Dynamic scribe alignment (DSA) is performed in its simplest form by attaching an appropriate detector to each scan head. The detector is offset from the beam center in a direction parallel to the scribe line by a distance that places it within the bandwidth of the adjacent scribe line. In this position, when the scanner is moved across the panel surface or the panel is moved below the scanner, the detector records the scribed line in the band of the next processed line. When the detector records the presence of a scribed line, the position of the encoder at the gantry or panel stage is recorded as a reference for the scribe line position. This is repeated for all scribe lines in the band. After all bands have been scribed, all data sets for all scribe line positions in adjacent bands are recorded and the data is processed and downloaded to the scan controller. This data download operation occurs during the time that the panel or scanner is moved from a position above the previously laser scribed band to a position above the adjacent band previously measured. The recorded and processed scribe position data is then used to correct the movement of the scanner, and the trajectory of the scanned line corrects the slight misalignment of the previously scribed line, thus The spacing between each active line and the previously scribed line is accurately maintained.

  Each scan head needs to have two detectors attached to the scan head in order to be able to scribe lines parallel to either edge of the panel. The detectors are mounted at 90 ° to each other with an offset direction from the center line of the scanning beam parallel to both stage axes. The offset distance from the center line of the operating beam is such that in each case the detector is placed over adjacent bands.

  This method "dynamic scribe alignment" (DSA) means that local changes in the scribe position are measured for all lines and corrected without significantly delaying the overall scribe process. Is very effective as possible. DSA does this so that recording the position of all sections of the scribe line already in the lower film on the panel occurs at the same time as the second line is accurately positioned and scribed in the upper layer in the adjacent band. Achieving and no significant time is added to the scribe process. Only the required extension time is used to measure the first band of the line. In this case, it is not possible to scribe the lines simultaneously, which adds time to the overall process. However, this placement path along the first band achieves a maximum stage speed that is possible and significantly higher than the speed used while scribing the line, and a plurality of scribed Because there is a band, adding one additional path to collect data related to the line position in the first band adds less time to the overall time.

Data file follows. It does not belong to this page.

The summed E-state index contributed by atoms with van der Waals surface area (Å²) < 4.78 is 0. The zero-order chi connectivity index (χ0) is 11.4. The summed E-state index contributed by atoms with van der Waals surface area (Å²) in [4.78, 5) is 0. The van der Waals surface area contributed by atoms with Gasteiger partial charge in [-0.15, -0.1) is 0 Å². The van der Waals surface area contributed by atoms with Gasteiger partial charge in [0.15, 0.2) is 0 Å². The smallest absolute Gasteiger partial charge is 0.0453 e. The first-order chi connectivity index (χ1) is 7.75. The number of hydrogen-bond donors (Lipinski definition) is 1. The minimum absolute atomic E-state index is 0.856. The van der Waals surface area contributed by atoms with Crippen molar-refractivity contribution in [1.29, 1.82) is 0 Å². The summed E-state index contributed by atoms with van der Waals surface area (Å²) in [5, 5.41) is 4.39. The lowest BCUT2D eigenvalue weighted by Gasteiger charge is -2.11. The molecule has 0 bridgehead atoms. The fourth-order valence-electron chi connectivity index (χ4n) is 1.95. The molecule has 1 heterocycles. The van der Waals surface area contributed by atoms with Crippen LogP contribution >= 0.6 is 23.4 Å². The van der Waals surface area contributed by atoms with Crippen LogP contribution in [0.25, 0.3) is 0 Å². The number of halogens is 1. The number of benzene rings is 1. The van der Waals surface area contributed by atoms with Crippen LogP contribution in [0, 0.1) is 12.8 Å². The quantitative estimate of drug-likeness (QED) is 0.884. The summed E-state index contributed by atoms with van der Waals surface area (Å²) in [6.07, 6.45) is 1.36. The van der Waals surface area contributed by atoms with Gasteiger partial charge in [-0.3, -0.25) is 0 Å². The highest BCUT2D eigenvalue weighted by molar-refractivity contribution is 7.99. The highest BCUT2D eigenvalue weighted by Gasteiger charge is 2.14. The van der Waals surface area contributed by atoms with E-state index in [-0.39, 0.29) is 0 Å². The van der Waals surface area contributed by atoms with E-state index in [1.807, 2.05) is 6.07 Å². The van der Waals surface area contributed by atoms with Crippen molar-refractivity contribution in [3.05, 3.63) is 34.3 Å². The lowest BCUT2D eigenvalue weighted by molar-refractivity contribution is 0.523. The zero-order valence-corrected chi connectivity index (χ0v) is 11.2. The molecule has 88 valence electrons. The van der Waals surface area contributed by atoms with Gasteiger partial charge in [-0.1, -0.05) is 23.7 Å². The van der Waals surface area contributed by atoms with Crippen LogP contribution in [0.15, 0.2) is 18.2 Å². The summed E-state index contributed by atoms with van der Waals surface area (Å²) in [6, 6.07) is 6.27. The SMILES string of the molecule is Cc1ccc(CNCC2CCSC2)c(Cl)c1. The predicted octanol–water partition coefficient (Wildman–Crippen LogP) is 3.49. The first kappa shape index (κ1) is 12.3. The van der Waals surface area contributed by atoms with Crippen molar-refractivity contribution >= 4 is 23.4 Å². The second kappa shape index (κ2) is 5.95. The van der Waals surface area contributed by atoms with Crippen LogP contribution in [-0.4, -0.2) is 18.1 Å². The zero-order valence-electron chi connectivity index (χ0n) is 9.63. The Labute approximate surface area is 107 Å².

The use of a single scribe line position detector in the DSA only allows accurate alignment and positioning of each successive scribe line relative to a single position in each previous scribe line. DSA technology allows both detectors to be positioned offset along the direction of the scribe line, with one detector recording close to one end of the adjacent band scribe line and the other detector on the opposite side. This is a significant improvement when two detectors are used in the state of recording close to the edge of the. This means that one detector is offset from the center position of the scanning beam by about half of the scribe line bandwidth and the spacing between detectors is almost perfect bandwidth. In this way, the two detectors are used to record the position proximate the two ends of each scribe line and to detect changes in both space and angle of the scribe line section. By attaching another set of two detectors to the scan head at 90 degrees with the first set, the position of the end of the line in both directions of the panel is detected, and the position and angular error is It is offset when the next set of scribes is formed.

  Various optical based sensors are used as DSA detectors. What is needed in each case is to detect the position of the line that cuts into one thin film when it is overlaid with the other. This means that the light transmission properties of the film at the scribe position usually change significantly and the change in light transmission is measured quickly.

  Exemplary embodiments of the present invention will now be described with reference to the accompanying drawings.

FIG. 2 is a generalized diagram of an apparatus suitable for scribing solar panels by the method described in the present invention, wherein a single scanning unit scribes a line parallel to the long side of a rectangular panel. is there. FIG. 4 is a generalized diagram of an apparatus suitable for scribing a solar panel by the method described in the present invention, wherein two scanning units simultaneously scribe a line parallel to the short side of a rectangular panel. is there. A plan view showing the arrangement of tools for scribing solar panels, with a single scan having a detector attached for the dynamic scribe positioning of a new set of scribe lines relative to the position of an existing scribe line It is a top view which has a unit. FIG. 5 is a plan view showing the placement of a tool for scribing a solar panel, each of a plurality of detectors used for positioning a dynamic scribe of a new scribe line set relative to an existing scribe line at an angle and position It is a top view which has two scanners which have.